Shoukry says Egypt seeks to reach legally binding agreement on GERD filling



Sun, 27 Jun 2021 - 09:49 GMT


Sun, 27 Jun 2021 - 09:49 GMT

A handout satellite image shows a closeup view of the Grand Ethiopian Renaissance Dam (GERD) and the Blue Nile River in Ethiopia June 26, 2020. Satellite image ©2020 Maxar Technologies via REUTERS

A handout satellite image shows a closeup view of the Grand Ethiopian Renaissance Dam (GERD) and the Blue Nile River in Ethiopia June 26, 2020. Satellite image ©2020 Maxar Technologies via REUTERS

CAIRO - 27 July 2020: Foreign Minister Sameh Shoukry said Egypt seeks to reach a legally binding agreement on the filling and operation of the Grand Ethiopian Renaissance Dam (GERD) as the international community is aware of the great danger it poses on downstream countries.


In a phone interview with 'Kelma Akhira' TV program, Shoukry said that failing short to overcome obstacles hindering a solution over the GERD would further scale up violence and conflict in East Africa and the Horn on Africa.


The United Nations Security Council (UNSC) should shoulder its responsibility towards containing repercussions of the failure of talks in this respect, the foreign minister said.


Egypt will continue to put forth its vision vis-à-vis GERD, Shoukry said, adding that the dam issue should be taken with great seriousness.


Regarding the stance of interfering in river-related issues, the minister said that the countries nominated for membership in the United Nations General Assembly (UNGA) to maintain international security and stability must play their role regarding water-related issues or any issue affecting international security and stability.


"Egypt is pressing ahead with all political and diplomatic efforts in GERD talks, to reach out a fruitful result to achieve its goal, giving the priority to protecting Egyptians' interests," he said.


As for Ethiopian officials' statements on GERD, Shoukri dubbed the Ethiopian statements as "provocative", stating that such statements were meant to dissuade Egypt from the main topic. He said Egypt adopts a balanced policy that enjoys wide world respect. 


Ethiopia conducted its first filling in July 2020 with 5 billion cubic meters. The total capacity of the reservoir is 74 billion cubic meters to be filled over several years [the years number is still one of the disagreements between the three countries].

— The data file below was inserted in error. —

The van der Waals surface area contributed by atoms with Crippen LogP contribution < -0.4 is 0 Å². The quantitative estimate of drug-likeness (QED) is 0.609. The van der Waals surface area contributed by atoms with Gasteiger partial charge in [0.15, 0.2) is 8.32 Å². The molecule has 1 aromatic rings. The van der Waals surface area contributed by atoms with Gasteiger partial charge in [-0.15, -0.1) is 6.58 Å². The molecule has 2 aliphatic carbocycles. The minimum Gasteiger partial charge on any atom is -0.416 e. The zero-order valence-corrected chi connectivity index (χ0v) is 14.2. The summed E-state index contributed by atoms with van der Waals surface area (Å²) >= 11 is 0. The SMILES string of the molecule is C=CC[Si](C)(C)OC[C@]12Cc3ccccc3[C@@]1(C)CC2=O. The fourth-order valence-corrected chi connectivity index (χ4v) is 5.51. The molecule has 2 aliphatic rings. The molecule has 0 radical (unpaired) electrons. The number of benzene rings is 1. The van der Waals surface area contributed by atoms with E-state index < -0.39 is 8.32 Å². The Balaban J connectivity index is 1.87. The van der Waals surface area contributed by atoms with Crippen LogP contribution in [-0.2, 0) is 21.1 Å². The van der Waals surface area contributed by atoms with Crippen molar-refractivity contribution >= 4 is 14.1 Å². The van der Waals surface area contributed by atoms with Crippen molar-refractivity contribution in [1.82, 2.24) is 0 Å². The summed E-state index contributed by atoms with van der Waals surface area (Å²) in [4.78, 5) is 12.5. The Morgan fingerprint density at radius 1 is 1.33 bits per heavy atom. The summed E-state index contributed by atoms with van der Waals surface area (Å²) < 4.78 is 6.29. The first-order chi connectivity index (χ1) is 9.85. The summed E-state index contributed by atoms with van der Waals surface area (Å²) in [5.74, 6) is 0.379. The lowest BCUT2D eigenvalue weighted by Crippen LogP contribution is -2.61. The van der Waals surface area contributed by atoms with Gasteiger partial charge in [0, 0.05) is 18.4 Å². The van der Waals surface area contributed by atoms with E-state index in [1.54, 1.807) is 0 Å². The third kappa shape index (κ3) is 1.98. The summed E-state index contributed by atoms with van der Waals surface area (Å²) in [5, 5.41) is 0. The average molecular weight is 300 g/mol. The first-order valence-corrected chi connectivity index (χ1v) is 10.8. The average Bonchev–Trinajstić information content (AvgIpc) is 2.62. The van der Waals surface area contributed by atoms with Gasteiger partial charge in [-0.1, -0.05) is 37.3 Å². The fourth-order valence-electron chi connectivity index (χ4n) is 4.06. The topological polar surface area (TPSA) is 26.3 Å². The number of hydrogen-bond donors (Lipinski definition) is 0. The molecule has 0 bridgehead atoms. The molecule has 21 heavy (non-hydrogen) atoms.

Egypt, Ethiopia and Sudan are at loggerheads over the $4-billion dam; Cairo voiced concern over its water share [55.5 billion cubic meters] after Ethiopia started building the dam on the Blue Nile in May 2011.
In 2015, the three countries signed the Declaration of Principles, per which the downstream countries [Egypt and Sudan] should not be negatively affected by the construction of the dam.
In March 2021, Egypt’s President Abdel Fattah El-Sisi stated, “No one can take a drop of water from Egypt... If it happens, there will be inconceivable instability in the region that no one could imagine. This is not a threat.”
Sudan, as well has warned more than once of filling the GERD before reaching a legal binding agreement.
Ethiopia, on the other side affirms that the second filling will be conducted, despite all negotiations and mediations.
Earlier in May, Egypt slammed recent Ethiopian remarks reiterating the unilateral plans to complete the Grand Dam (GERD) filling despite the absence of an agreement with Egypt and Sudan, saying it reveals Ethiopia’s bad intentions and efforts to undermine the ongoing mediation efforts.
The Ethiopian foreign ministry said it plans to start generating power from GERD in the upcoming rainy season between June and August.
The Egyptian ministry said its statement comes in response to Ethiopian foreign ministry spokesman Dina Mufti’s reiteration that his country will implement the second dam filling even if the three countries do not reach an agreement on the filling and operation of the dam.
The Ethiopian spokesman’s remarks “reveal again Ethiopia’s bad intentions and its endeavor to undermine the ongoing efforts by international and African mediators to resolve the GERD crisis,” the Egyptian ministry said.
Egypt added that the Ethiopian remarks also show the latter’s “desire to impose the fait accompli against the downstream countries, a matter that Egypt did not and will not accept”.



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